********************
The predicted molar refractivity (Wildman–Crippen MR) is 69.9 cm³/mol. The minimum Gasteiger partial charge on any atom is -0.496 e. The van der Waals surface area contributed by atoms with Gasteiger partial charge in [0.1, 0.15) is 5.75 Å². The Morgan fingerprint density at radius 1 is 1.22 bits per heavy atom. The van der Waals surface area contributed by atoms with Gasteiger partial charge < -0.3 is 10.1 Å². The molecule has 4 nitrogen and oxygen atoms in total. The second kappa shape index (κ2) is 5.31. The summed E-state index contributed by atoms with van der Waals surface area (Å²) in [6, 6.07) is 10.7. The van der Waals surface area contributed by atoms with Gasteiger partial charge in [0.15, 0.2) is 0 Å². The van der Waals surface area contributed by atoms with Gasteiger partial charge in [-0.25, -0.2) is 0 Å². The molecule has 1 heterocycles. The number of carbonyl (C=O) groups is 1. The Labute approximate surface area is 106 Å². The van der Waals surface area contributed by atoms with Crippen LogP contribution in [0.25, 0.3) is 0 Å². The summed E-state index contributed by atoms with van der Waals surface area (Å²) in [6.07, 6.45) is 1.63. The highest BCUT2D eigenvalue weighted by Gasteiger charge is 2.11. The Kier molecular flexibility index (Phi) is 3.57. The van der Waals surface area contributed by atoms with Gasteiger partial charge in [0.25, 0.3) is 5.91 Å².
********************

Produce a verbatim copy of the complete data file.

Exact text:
The predicted molar refractivity (Wildman–Crippen MR) is 69.9 cm³/mol. The minimum Gasteiger partial charge on any atom is -0.496 e. The van der Waals surface area contributed by atoms with Gasteiger partial charge in [0.1, 0.15) is 5.75 Å². The Morgan fingerprint density at radius 1 is 1.22 bits per heavy atom. The van der Waals surface area contributed by atoms with Gasteiger partial charge < -0.3 is 10.1 Å². The molecule has 4 nitrogen and oxygen atoms in total. The second kappa shape index (κ2) is 5.31. The summed E-state index contributed by atoms with van der Waals surface area (Å²) in [6, 6.07) is 10.7. The van der Waals surface area contributed by atoms with Gasteiger partial charge in [0.15, 0.2) is 0 Å². The van der Waals surface area contributed by atoms with Gasteiger partial charge in [-0.25, -0.2) is 0 Å². The molecule has 1 heterocycles. The number of carbonyl (C=O) groups is 1. The Labute approximate surface area is 106 Å². The van der Waals surface area contributed by atoms with Crippen LogP contribution in [0.25, 0.3) is 0 Å². The summed E-state index contributed by atoms with van der Waals surface area (Å²) in [6.07, 6.45) is 1.63. The highest BCUT2D eigenvalue weighted by Gasteiger charge is 2.11. The Kier molecular flexibility index (Phi) is 3.57. The van der Waals surface area contributed by atoms with Gasteiger partial charge in [0.25, 0.3) is 5.91 Å².